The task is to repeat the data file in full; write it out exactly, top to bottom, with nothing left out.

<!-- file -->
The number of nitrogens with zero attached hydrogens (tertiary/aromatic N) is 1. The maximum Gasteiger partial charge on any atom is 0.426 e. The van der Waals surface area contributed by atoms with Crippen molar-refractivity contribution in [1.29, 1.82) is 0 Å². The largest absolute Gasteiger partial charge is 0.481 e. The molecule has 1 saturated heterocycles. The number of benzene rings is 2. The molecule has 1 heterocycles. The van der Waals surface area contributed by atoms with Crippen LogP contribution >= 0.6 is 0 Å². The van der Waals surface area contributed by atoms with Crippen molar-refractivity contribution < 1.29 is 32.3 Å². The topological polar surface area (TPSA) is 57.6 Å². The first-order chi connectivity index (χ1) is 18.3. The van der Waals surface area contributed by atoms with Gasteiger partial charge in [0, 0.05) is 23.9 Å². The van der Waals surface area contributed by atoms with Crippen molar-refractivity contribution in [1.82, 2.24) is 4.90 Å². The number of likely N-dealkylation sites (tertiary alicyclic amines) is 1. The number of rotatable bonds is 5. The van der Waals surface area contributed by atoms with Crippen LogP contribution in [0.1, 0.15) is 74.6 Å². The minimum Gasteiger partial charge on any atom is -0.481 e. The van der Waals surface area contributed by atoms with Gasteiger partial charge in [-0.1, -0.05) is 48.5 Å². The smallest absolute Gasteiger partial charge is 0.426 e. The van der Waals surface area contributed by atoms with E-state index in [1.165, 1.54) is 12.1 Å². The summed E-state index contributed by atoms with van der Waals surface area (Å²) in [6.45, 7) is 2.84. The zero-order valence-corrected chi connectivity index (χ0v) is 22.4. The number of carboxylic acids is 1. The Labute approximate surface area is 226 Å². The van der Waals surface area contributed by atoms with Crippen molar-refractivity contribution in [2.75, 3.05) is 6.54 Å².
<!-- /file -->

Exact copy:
The number of nitrogens with zero attached hydrogens (tertiary/aromatic N) is 1. The maximum Gasteiger partial charge on any atom is 0.426 e. The van der Waals surface area contributed by atoms with Crippen molar-refractivity contribution in [1.29, 1.82) is 0 Å². The largest absolute Gasteiger partial charge is 0.481 e. The molecule has 1 saturated heterocycles. The number of benzene rings is 2. The molecule has 1 heterocycles. The van der Waals surface area contributed by atoms with Crippen LogP contribution >= 0.6 is 0 Å². The van der Waals surface area contributed by atoms with Crippen molar-refractivity contribution < 1.29 is 32.3 Å². The topological polar surface area (TPSA) is 57.6 Å². The first-order chi connectivity index (χ1) is 18.3. The van der Waals surface area contributed by atoms with Gasteiger partial charge in [0, 0.05) is 23.9 Å². The van der Waals surface area contributed by atoms with Crippen molar-refractivity contribution in [1.82, 2.24) is 4.90 Å². The number of likely N-dealkylation sites (tertiary alicyclic amines) is 1. The number of rotatable bonds is 5. The van der Waals surface area contributed by atoms with Crippen LogP contribution in [0.1, 0.15) is 74.6 Å². The minimum Gasteiger partial charge on any atom is -0.481 e. The van der Waals surface area contributed by atoms with Gasteiger partial charge in [-0.1, -0.05) is 48.5 Å². The smallest absolute Gasteiger partial charge is 0.426 e. The van der Waals surface area contributed by atoms with E-state index in [1.165, 1.54) is 12.1 Å². The summed E-state index contributed by atoms with van der Waals surface area (Å²) in [6.45, 7) is 2.84. The zero-order valence-corrected chi connectivity index (χ0v) is 22.4. The number of carboxylic acids is 1. The Labute approximate surface area is 226 Å². The van der Waals surface area contributed by atoms with Crippen molar-refractivity contribution in [2.75, 3.05) is 6.54 Å².